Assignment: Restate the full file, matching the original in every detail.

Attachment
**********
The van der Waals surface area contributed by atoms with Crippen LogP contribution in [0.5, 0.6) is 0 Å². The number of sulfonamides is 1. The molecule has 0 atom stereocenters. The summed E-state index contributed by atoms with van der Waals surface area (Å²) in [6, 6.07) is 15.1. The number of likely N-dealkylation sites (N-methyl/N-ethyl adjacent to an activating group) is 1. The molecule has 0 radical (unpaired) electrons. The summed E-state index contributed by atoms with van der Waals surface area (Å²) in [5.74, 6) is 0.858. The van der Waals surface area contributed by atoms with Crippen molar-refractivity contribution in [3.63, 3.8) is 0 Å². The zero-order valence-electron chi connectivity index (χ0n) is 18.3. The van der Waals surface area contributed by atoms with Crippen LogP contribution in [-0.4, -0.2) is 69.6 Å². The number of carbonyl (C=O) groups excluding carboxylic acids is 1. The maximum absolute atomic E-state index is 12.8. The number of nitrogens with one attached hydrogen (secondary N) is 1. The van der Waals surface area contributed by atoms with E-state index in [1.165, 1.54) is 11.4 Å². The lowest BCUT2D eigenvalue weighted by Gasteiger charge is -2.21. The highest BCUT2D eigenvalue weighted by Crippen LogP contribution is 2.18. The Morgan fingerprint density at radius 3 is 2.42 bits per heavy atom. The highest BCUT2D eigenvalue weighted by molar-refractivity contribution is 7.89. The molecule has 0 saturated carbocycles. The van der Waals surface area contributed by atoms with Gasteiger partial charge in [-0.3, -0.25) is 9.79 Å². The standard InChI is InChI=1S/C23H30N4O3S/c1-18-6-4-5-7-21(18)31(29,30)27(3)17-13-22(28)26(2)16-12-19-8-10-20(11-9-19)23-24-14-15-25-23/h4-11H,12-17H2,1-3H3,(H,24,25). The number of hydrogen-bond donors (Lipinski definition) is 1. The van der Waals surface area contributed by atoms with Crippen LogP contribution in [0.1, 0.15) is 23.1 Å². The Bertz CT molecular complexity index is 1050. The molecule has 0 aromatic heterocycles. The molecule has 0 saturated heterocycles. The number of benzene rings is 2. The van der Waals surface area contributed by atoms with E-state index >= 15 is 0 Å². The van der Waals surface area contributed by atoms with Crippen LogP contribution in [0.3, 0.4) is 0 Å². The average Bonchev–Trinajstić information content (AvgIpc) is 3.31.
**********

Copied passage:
The van der Waals surface area contributed by atoms with Crippen LogP contribution in [0.5, 0.6) is 0 Å². The number of sulfonamides is 1. The molecule has 0 atom stereocenters. The summed E-state index contributed by atoms with van der Waals surface area (Å²) in [6, 6.07) is 15.1. The number of likely N-dealkylation sites (N-methyl/N-ethyl adjacent to an activating group) is 1. The molecule has 0 radical (unpaired) electrons. The summed E-state index contributed by atoms with van der Waals surface area (Å²) in [5.74, 6) is 0.858. The van der Waals surface area contributed by atoms with Crippen molar-refractivity contribution in [3.63, 3.8) is 0 Å². The zero-order valence-electron chi connectivity index (χ0n) is 18.3. The van der Waals surface area contributed by atoms with Crippen LogP contribution in [-0.4, -0.2) is 69.6 Å². The number of carbonyl (C=O) groups excluding carboxylic acids is 1. The maximum absolute atomic E-state index is 12.8. The number of nitrogens with one attached hydrogen (secondary N) is 1. The van der Waals surface area contributed by atoms with E-state index in [1.165, 1.54) is 11.4 Å². The lowest BCUT2D eigenvalue weighted by Gasteiger charge is -2.21. The highest BCUT2D eigenvalue weighted by Crippen LogP contribution is 2.18. The Morgan fingerprint density at radius 3 is 2.42 bits per heavy atom. The highest BCUT2D eigenvalue weighted by molar-refractivity contribution is 7.89. The molecule has 0 saturated carbocycles. The van der Waals surface area contributed by atoms with Gasteiger partial charge in [-0.3, -0.25) is 9.79 Å². The standard InChI is InChI=1S/C23H30N4O3S/c1-18-6-4-5-7-21(18)31(29,30)27(3)17-13-22(28)26(2)16-12-19-8-10-20(11-9-19)23-24-14-15-25-23/h4-11H,12-17H2,1-3H3,(H,24,25). The number of hydrogen-bond donors (Lipinski definition) is 1. The van der Waals surface area contributed by atoms with Crippen LogP contribution in [0.1, 0.15) is 23.1 Å². The Bertz CT molecular complexity index is 1050. The molecule has 0 aromatic heterocycles. The molecule has 0 saturated heterocycles. The number of benzene rings is 2. The van der Waals surface area contributed by atoms with E-state index >= 15 is 0 Å². The van der Waals surface area contributed by atoms with Crippen LogP contribution in [0.3, 0.4) is 0 Å². The average Bonchev–Trinajstić information content (AvgIpc) is 3.31.